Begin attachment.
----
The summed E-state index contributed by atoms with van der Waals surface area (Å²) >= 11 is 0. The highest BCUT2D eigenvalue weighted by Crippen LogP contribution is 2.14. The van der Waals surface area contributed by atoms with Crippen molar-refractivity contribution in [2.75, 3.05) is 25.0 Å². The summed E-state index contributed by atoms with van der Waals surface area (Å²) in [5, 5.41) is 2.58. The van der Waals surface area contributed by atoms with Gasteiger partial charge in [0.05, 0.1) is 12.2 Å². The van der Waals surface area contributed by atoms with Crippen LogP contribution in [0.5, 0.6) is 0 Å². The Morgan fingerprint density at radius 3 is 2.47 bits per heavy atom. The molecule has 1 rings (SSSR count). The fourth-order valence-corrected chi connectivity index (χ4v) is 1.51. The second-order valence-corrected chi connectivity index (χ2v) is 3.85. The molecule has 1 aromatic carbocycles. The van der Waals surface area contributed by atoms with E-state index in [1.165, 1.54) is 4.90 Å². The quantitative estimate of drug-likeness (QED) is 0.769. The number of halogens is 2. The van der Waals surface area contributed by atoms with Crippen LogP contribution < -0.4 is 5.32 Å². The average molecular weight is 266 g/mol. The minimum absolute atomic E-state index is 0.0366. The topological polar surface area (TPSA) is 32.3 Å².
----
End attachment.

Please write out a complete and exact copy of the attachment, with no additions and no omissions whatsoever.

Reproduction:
The summed E-state index contributed by atoms with van der Waals surface area (Å²) >= 11 is 0. The highest BCUT2D eigenvalue weighted by Crippen LogP contribution is 2.14. The van der Waals surface area contributed by atoms with Crippen molar-refractivity contribution in [2.75, 3.05) is 25.0 Å². The summed E-state index contributed by atoms with van der Waals surface area (Å²) in [5, 5.41) is 2.58. The van der Waals surface area contributed by atoms with Gasteiger partial charge in [0.05, 0.1) is 12.2 Å². The van der Waals surface area contributed by atoms with Crippen LogP contribution in [0.5, 0.6) is 0 Å². The Morgan fingerprint density at radius 3 is 2.47 bits per heavy atom. The molecule has 1 rings (SSSR count). The fourth-order valence-corrected chi connectivity index (χ4v) is 1.51. The second-order valence-corrected chi connectivity index (χ2v) is 3.85. The molecule has 1 aromatic carbocycles. The van der Waals surface area contributed by atoms with E-state index in [1.165, 1.54) is 4.90 Å². The quantitative estimate of drug-likeness (QED) is 0.769. The number of halogens is 2. The van der Waals surface area contributed by atoms with Crippen LogP contribution < -0.4 is 5.32 Å². The average molecular weight is 266 g/mol. The minimum absolute atomic E-state index is 0.0366. The topological polar surface area (TPSA) is 32.3 Å².